By Malathi Nayak
SAN FRANCISCO (Reuters) - Verizon Communications Inc (VZ.N) will sell wireline assets to Frontier Communications Corp (FTR.O) for $10.54 billion in cash and cell phone towers worth over $5 billion to American Tower Corp, the company said on Thursday.
The assets being sold to Frontier and American Tower are the latest in a series of non-core assets that Verizon has sold in recent months to reduce debt and raise cash for investments.
The Frontier deal is expected to close in the first half of next year and is subject to regulatory approval, Verizon said.
Frontier will acquire Verizon's local wireline operations in California, Florida and Texas, including 3.7 million voice connections, 1.2 million FiOS video connections and 2.2 million broadband connections, Verizon said.
The company said it will lease over 11,000 towers and sell 165 towers worth $5.06 billion to Boston-based American Tower.
Moreover, Verizon on Thursday announced plans to buyback shares worth $5 billion.
The largest U.S. carrier by subscribers, Verizon purchased 181 licenses worth $10.4 billion in a government sale of wireless airwaves for mobile data that closed last week. That came on top of $130 billion it spent in 2013 to buy from Vodafone (VOD.L) the 45 percent in its wireless unit that it did not already own.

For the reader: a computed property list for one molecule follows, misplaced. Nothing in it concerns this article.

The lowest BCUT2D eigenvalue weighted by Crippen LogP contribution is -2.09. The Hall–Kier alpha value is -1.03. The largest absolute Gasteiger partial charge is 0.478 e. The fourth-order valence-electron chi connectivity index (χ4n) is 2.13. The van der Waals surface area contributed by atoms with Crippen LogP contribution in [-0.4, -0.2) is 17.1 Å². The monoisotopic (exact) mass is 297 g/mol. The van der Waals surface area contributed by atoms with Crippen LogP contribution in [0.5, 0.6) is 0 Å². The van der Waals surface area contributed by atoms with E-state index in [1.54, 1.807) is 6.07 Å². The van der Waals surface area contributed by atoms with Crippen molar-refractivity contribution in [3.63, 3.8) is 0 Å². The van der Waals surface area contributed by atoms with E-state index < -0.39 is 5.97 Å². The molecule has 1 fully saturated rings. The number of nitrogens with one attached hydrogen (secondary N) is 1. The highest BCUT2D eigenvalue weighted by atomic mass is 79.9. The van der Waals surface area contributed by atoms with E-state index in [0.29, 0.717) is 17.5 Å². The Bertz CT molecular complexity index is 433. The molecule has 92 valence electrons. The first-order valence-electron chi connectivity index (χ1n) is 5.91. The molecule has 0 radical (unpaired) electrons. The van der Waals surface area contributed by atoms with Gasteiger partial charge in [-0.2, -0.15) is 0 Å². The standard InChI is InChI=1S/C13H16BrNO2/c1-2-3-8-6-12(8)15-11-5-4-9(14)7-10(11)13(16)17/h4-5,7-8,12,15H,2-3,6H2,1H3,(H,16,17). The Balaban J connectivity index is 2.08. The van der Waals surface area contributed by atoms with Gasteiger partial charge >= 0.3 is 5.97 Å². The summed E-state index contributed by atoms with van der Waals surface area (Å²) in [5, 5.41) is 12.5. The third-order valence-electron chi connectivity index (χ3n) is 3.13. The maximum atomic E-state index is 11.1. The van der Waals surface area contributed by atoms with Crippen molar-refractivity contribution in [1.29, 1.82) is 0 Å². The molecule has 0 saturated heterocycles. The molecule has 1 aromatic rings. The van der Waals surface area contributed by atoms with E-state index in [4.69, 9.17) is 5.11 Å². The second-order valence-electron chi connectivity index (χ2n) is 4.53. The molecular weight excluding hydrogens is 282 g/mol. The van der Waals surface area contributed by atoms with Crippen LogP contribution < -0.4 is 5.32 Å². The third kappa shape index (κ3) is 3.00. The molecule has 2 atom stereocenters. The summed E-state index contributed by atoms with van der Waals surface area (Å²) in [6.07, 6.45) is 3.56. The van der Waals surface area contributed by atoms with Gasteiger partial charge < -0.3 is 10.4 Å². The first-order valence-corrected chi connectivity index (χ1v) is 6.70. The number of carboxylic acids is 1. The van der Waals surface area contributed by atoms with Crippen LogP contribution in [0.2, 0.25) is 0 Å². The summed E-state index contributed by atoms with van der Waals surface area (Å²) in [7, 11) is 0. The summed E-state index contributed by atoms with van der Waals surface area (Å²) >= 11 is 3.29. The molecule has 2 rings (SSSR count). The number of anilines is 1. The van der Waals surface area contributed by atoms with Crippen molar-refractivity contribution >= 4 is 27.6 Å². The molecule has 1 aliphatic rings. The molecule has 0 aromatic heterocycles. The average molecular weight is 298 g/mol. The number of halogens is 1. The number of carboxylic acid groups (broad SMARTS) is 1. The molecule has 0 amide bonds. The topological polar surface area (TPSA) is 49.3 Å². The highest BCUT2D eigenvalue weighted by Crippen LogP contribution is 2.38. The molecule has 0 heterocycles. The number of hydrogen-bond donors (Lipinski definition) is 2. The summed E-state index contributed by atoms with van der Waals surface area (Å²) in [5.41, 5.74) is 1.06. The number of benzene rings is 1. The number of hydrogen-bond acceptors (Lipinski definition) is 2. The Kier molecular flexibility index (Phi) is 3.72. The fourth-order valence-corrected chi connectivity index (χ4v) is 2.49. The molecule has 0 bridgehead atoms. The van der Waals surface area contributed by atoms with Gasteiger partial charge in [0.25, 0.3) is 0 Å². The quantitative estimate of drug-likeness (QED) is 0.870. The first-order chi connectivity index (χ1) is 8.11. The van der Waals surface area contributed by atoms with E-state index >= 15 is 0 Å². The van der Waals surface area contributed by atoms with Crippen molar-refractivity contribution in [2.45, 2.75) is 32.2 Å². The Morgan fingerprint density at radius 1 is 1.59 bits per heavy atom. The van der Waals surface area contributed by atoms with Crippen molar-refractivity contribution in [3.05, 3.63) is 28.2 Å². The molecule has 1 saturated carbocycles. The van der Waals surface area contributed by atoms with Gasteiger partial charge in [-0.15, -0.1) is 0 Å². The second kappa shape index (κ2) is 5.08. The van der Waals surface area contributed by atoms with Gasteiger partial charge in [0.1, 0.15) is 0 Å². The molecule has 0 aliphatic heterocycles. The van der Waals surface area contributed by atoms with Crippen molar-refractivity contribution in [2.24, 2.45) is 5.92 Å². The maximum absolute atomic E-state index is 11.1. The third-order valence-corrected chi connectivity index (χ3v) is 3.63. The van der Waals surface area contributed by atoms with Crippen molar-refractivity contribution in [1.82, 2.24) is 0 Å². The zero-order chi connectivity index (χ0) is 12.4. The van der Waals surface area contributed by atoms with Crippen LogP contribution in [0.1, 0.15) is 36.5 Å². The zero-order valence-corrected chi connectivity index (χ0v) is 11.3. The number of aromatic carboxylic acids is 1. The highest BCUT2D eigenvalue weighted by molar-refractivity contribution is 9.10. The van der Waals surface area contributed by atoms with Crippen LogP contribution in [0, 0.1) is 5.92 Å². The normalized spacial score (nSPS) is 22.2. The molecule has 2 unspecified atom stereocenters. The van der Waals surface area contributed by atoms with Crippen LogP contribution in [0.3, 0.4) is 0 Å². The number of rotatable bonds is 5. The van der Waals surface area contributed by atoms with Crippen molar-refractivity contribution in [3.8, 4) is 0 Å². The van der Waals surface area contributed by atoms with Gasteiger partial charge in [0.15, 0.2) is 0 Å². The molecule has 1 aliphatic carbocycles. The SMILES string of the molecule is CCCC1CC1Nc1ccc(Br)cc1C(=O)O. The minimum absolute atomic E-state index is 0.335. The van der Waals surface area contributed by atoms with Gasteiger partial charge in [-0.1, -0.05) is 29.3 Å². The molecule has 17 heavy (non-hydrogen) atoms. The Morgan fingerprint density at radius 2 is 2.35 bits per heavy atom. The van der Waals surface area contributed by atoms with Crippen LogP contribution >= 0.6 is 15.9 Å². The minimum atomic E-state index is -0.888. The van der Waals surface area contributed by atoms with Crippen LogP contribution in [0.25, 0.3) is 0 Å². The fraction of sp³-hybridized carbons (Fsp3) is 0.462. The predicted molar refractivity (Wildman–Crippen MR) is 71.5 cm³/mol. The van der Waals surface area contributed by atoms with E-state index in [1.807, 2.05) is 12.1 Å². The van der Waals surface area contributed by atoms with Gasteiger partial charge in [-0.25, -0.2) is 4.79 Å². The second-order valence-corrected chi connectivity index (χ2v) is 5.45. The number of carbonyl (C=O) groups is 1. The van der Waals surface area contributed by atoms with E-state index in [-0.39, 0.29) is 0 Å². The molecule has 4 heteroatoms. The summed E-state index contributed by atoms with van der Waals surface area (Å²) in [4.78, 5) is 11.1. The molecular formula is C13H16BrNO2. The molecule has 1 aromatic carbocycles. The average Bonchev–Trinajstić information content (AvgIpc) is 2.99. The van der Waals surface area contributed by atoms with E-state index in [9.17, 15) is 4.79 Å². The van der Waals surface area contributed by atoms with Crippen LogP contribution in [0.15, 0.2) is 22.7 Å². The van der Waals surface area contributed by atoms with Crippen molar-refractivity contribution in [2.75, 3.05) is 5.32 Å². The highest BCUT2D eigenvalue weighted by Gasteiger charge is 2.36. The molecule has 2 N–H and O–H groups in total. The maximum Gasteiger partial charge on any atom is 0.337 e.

Verizon has been exploring steps to speed up its debt repayment. Executives have said that divesting assets could help Verizon repurchase some shares it issued after it announced the Vodafone deal.
The company has been investing heavily in growing its wireless business while reducing spend on its broadband Internet and telephone services.
Frontier did a similar deal in 2009, when Verizon sold 4.8 million rural phone lines to Frontier for $8.6 billion in stock and cash.
Shares in Frontier soared over 8.5 percent after closing at $7.70 in trading after market close on Thursday. Shares in Verizon and American Tower were relatively unchanged after closing at $47.86 and $99.59 respectively.
(Reporting by Malathi Nayak; editing by Andrew Hay)